Hi! We’re in… Idaho

Just a quick update for those of you playing along at home. After 20 days of  grueling travel over railroad-grade bike paths and along beautiful river banks, we have finally escaped the clutches of Washington state, never to return (until October, of course). We are currently staying at a hotel in Idaho’s panhandle soaking in the 90-degree heat for some much needed rest and recuperation. I’ve never been so happy in a chain hotel.

We are using today to regroup and figure out what the next leg of this trip looks like. With all the commotion going on with the house, we haven’t really thought much past the first map of the Northern Tier route. In addition to some paperwork, we have a series of chores and errands to run which we have been neglecting due to the rigors of travel. The most exciting aspect of this break (besides all of the dining out!) will be mailing a fair bit of gear back home. For the curious, here are some things it turns out we did NOT need.

  • Clothing
    Even though we tried to be as minimal as possible with our clothing choices, it turns out there are still some extra articles that have not been used. Just goes to show that no matter how much you bring, it is probably too much.
  • Extra Fuel Bottle
    Day 20 and we haven’t yet burned through our first of two fuel bottles for the camping stove. Turns out you don’t need to cook for every single meal.
  • Hammock
    I struggled mightily with this one. We used it for the first time on this trip just two nights ago. And while it was glorious (and Mini Mash Tun got a kick out of it) it is simply not conducive to life on the road. It is rare that we are camped in a spot with the proper supports to use it, and even rarer that on those days we have the energy or desire to set up, let alone the luxury of just laying in it for a bit. We are sad to see it go, but I look forward to setting it up semi-permanently once our trip is done.
  • Large pot
    We have three pots (1-, 2-, and 3-liter). We use the two smaller ones almost daily. The largest one, for the most part, has just been used as a vessel to store the other two. We did use it recently to cook an unruly amount pasta, but after further discussion we decided we could simply cook two smaller batches in the future.

I have now been sitting in front of a computer for an hour and it is time to extricate myself before I get sucked into some kind of Wikipedia rabbit-hole.

The Route

Editor’s Note: Apologies  for the lack of contextual links which are usually sprinkled throughout my posts. My tablet’s browser seems to be having difficulty with the WordPress interface. Looks like you’ll have to do your own Googling for a bit.

Here we are, 12 days into our epically epic bike ride and it occurs to me that most of you following along at home do not even know our route. We’re following the Northern Tier route (slightly modified) as established by Adventure Cycling. The route starts in Washington and heads east through northern Idaho, Montana, North Dakota, and Minnesota. From there we’ll start heading southeast through Minneapolis to Wisconsin and mostly likely through the upper peninsula of Michigan. After that is a quick turn south through the rest of Michigan, hooking a left into Ontario, and then heading home through upstate New York and Vermont. Technically, the route proper starts in Anacortes, due north of Seattle, but we wanted to hit the ground running and start heading east as soon as we left our house.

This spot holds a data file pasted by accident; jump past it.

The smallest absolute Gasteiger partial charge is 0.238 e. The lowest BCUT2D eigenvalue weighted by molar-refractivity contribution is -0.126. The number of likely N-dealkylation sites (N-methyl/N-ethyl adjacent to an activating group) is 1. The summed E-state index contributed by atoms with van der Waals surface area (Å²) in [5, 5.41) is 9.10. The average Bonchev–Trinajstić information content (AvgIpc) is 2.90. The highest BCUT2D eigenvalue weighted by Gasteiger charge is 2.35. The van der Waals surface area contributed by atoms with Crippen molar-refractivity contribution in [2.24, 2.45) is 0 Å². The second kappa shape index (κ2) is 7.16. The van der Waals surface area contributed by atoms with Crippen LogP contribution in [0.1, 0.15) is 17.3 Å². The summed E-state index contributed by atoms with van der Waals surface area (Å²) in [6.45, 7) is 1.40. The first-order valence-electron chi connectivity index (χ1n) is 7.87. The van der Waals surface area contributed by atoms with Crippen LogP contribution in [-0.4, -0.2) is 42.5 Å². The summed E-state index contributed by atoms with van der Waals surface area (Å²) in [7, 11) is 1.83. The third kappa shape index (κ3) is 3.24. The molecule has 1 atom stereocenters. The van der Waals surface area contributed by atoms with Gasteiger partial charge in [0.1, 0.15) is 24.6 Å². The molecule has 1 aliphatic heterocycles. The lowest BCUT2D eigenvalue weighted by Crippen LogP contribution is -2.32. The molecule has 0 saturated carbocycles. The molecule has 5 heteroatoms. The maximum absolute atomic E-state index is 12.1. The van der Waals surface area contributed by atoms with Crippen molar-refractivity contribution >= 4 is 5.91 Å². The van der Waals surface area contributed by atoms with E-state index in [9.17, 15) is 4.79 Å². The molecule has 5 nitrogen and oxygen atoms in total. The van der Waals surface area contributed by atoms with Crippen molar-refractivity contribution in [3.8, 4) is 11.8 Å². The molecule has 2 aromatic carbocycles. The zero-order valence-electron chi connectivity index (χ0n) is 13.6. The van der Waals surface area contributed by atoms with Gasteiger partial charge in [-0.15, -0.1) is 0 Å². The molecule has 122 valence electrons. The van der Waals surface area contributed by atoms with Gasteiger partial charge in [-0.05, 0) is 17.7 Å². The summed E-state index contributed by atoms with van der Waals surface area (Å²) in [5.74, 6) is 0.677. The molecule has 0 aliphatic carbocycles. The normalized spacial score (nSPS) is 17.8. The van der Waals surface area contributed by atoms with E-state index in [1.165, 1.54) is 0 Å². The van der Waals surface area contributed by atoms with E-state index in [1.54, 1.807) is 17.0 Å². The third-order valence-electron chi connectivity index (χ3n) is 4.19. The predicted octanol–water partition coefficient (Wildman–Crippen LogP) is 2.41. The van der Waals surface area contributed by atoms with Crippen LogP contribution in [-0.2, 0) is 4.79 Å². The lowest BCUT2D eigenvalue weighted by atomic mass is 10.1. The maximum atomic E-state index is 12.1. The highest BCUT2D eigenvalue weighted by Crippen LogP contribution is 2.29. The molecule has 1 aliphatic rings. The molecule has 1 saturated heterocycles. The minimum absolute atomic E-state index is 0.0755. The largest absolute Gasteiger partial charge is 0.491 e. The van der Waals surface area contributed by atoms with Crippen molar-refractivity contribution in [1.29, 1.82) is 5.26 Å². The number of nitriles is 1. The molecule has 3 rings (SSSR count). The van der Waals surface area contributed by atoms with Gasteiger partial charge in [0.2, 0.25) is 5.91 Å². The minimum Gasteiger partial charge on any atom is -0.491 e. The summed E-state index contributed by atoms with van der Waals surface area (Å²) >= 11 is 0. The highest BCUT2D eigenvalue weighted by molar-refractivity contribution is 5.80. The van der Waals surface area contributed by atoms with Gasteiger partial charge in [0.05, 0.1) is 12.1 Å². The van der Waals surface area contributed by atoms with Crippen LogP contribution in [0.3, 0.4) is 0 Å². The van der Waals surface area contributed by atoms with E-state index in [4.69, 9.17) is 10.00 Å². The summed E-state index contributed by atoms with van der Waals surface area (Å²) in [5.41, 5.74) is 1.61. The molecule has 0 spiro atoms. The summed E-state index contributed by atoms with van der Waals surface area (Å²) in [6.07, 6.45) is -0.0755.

At this point it would be prudent of me to draw up a beautiful full-color map highlighting our route, but I’m typing this on 5-inch tablet at a drive-thru espresso stand using the employee wifi. You get what you pay for.

To wit, we made our way north over Lake Washington and meandered in a south-easterly direction until we hit the John Wayne Pioneer Trail just outside of North Bend. We followed this trail uphill for 20 miles or so until we made it through Snoqualmie Pass at which point it transformed into a “downhill” trail which didn’t feel all that downhill if the amount of pedaling required was any indicator.

We jumped off the trail in Cle Elum and started our northward journey to the Northern Tier, mostly via route 97, over Blewett Pass, and down into the upper Columbia River valley. Eleven days (and two relatively small mountain passes) later and we have finally arrived at the Northern Tier.

Planning the start of our journey this way allowed us to skip two relatively large mountain passes and ride through country we’ve never even driven through, let alone ridden through. It’s been glorious and wonderful and beautiful and frustrating and difficult and rewarding all at the same time and we’re only just starting.

6 Weird Tricks to a Successful Family Bike Adventure

The end is nigh. We’re starting to feel the pressure as we creep closer to our 5 July departure. And even though I have only packed a grand total of four boxes (all books, natch) I still have the time to make myself a manhattan and grace you all with another post.